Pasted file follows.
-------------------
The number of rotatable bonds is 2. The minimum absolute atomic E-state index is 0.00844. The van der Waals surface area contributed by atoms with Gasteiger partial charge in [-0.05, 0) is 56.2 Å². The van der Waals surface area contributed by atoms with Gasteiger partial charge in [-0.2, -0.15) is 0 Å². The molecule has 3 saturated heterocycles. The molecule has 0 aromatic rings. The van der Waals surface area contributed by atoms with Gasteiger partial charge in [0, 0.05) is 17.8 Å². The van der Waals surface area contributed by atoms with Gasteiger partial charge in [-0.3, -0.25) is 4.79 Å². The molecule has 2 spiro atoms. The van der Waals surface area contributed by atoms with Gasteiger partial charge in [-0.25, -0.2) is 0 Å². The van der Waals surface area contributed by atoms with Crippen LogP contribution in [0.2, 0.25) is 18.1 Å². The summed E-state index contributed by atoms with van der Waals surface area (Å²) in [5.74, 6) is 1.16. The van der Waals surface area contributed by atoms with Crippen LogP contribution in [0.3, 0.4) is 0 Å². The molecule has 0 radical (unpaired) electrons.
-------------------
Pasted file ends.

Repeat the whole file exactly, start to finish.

The number of rotatable bonds is 2. The minimum absolute atomic E-state index is 0.00844. The van der Waals surface area contributed by atoms with Gasteiger partial charge in [-0.05, 0) is 56.2 Å². The van der Waals surface area contributed by atoms with Gasteiger partial charge in [-0.2, -0.15) is 0 Å². The molecule has 3 saturated heterocycles. The molecule has 0 aromatic rings. The van der Waals surface area contributed by atoms with Gasteiger partial charge in [0, 0.05) is 17.8 Å². The van der Waals surface area contributed by atoms with Gasteiger partial charge in [-0.3, -0.25) is 4.79 Å². The molecule has 2 spiro atoms. The van der Waals surface area contributed by atoms with Gasteiger partial charge in [-0.25, -0.2) is 0 Å². The van der Waals surface area contributed by atoms with Crippen LogP contribution in [0.2, 0.25) is 18.1 Å². The summed E-state index contributed by atoms with van der Waals surface area (Å²) in [5.74, 6) is 1.16. The van der Waals surface area contributed by atoms with Crippen LogP contribution in [0.3, 0.4) is 0 Å². The molecule has 0 radical (unpaired) electrons.